Quote o’ the day, from Adam Smith of all people:

“To widen the market and to narrow the competition, is always the interest of the dealers … The proposal of any new law or regulation of commerce which comes from this order, ought always to be listened to with great precaution, and ought never to be adopted till after having been long and carefully examined, not only with the most scrupulous, but with the most suspicious attention. It comes from an order of men, whose interest is never exactly the same with that of the public, who have generally an interest to deceive and even oppress the public, and who accordingly have, upon many occasions, both deceived and oppressed it.”

In other words, be very wary of any regulatory changes proposed by big business. (Hmm, US Chamber of Commerce, anyone?)

The world has been a stranger-than-usual place since the global economic crisis of 2008. At first, taken at face value, the events of that year looked mostly like a financial failing. But developments since then show that society is undergoing a sea change, a wholesale transformation of every part of our way of life.

We can’t enjoy the wisdom of hindsight yet. While we recognize that our way of life is evolving dramatically, we’re not at some endpoint where we can say, “Aha, this is how things will be from now on.” In fact, the more you look at things, the harder it is to even say where it all began. Was it really the fall of Lehman Brothers that set today’s strange wheels in motion? Or did the invention of the internet seed the revolution? What about the birth of the oil industry that enabled a globalized economy and civilization as we know it? Maybe that’s when it all started.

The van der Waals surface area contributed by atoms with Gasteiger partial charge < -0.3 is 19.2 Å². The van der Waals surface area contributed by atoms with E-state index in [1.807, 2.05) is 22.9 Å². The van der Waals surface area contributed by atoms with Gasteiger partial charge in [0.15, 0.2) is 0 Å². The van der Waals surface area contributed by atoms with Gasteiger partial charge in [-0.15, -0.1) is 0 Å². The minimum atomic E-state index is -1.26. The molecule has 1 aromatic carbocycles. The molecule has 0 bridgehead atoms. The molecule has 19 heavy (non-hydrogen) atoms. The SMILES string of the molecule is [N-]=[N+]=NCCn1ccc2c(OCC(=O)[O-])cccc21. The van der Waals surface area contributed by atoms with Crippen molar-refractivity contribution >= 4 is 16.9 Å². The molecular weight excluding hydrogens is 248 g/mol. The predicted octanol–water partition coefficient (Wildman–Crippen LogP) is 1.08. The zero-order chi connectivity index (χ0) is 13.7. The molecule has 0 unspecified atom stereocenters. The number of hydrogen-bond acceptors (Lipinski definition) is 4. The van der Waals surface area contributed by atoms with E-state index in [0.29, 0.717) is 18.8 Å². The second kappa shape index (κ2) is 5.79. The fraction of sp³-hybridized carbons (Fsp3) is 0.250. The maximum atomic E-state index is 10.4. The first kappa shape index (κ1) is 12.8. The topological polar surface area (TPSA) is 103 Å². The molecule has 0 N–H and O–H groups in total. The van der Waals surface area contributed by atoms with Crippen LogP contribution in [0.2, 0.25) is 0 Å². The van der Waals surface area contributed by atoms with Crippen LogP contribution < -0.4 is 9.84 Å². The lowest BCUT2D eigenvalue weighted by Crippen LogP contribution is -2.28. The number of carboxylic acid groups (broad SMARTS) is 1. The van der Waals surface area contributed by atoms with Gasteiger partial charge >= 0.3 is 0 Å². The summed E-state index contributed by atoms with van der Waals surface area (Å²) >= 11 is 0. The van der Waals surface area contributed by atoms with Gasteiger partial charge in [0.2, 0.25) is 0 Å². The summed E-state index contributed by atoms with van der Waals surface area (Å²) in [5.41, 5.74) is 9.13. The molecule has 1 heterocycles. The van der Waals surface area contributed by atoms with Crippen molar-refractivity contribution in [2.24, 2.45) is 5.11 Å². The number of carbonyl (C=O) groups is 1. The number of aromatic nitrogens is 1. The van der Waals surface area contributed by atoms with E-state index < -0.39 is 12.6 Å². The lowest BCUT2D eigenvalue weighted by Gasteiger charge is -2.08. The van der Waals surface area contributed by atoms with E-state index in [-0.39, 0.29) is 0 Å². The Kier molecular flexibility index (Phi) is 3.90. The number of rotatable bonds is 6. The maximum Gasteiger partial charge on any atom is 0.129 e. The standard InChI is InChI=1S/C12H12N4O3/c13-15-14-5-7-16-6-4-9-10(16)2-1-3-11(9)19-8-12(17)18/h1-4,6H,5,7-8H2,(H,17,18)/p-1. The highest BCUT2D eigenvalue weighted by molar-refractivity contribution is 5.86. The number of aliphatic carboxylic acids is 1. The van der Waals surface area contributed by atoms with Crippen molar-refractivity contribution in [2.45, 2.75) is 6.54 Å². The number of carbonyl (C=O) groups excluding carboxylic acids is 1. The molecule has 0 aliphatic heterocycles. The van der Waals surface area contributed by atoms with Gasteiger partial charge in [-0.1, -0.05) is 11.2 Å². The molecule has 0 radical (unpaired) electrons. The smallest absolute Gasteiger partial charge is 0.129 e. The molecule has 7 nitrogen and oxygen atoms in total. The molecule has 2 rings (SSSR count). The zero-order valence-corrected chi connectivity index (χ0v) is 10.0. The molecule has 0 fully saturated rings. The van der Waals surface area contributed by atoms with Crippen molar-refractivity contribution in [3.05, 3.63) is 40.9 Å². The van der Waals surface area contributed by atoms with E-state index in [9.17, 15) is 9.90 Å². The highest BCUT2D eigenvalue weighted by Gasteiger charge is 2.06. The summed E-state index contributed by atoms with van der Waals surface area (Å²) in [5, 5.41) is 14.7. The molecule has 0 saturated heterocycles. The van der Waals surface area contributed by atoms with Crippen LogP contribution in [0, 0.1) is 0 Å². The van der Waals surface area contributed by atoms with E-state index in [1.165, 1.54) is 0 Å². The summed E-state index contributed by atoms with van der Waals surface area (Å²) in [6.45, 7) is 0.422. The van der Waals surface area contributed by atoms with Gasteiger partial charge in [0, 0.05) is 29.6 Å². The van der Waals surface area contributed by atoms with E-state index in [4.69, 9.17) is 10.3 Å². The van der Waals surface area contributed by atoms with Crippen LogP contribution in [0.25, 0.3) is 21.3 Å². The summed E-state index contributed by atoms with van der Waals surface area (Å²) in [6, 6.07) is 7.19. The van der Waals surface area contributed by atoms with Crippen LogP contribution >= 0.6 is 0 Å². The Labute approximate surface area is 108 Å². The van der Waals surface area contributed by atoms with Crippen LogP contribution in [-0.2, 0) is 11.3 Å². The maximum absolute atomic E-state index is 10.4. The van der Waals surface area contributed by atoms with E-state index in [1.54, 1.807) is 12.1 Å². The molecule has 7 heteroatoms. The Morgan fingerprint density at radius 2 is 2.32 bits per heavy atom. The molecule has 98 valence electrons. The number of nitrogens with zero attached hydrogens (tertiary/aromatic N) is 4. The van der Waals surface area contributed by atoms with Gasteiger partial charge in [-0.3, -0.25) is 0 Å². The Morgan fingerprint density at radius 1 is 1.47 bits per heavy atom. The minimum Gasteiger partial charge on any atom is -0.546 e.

Ultimately, it probably doesn’t matter. Because it’s the “here” and the “now” we find ourselves in that we have to deal with. And that here and that now are telling us one thing:

The era of growing is over – it’s time to start downscaling.

Reality is telling us that.

Our financial systems are telling us they can’t get any more complex. They’ve already crashed once under the insanely complex investment “instruments” dreamed up by quants who knew a lot about calculus, physics and engineering but not much about the real people and real lives those instruments had the power to devastate.

Our highways, power grids and sprawling developments are telling us they’re crumbling under the weight of too much demand, too little thought to sustainability.

Our public-sector education and healthcare systems, and our social safety nets, are telling us they’re dying a slow death by a thousand cuts.

Our energy supplies are telling us they’re becoming harder to get and more expensive.

Our water supplies are telling us they’re becoming harder to get and more expensive.

Our food supplies are telling us they’re becoming more expensive and more vulnerable to shocks both natural and manmade.

The fish and other sealife in our oceans are telling us they’re choking on a toxic cocktail of discarded pharmaceuticals, industrial chemicals, plastics and oil … and that, when we eat them, we’re eating that cocktail too.

Our climate is telling us it’s about to slip into a realm never before experienced by humans.

Even we are telling ourselves that, as we’re seeing now from the rising protests of ordinary people from Greece to the US, Chile to Egypt and beyond.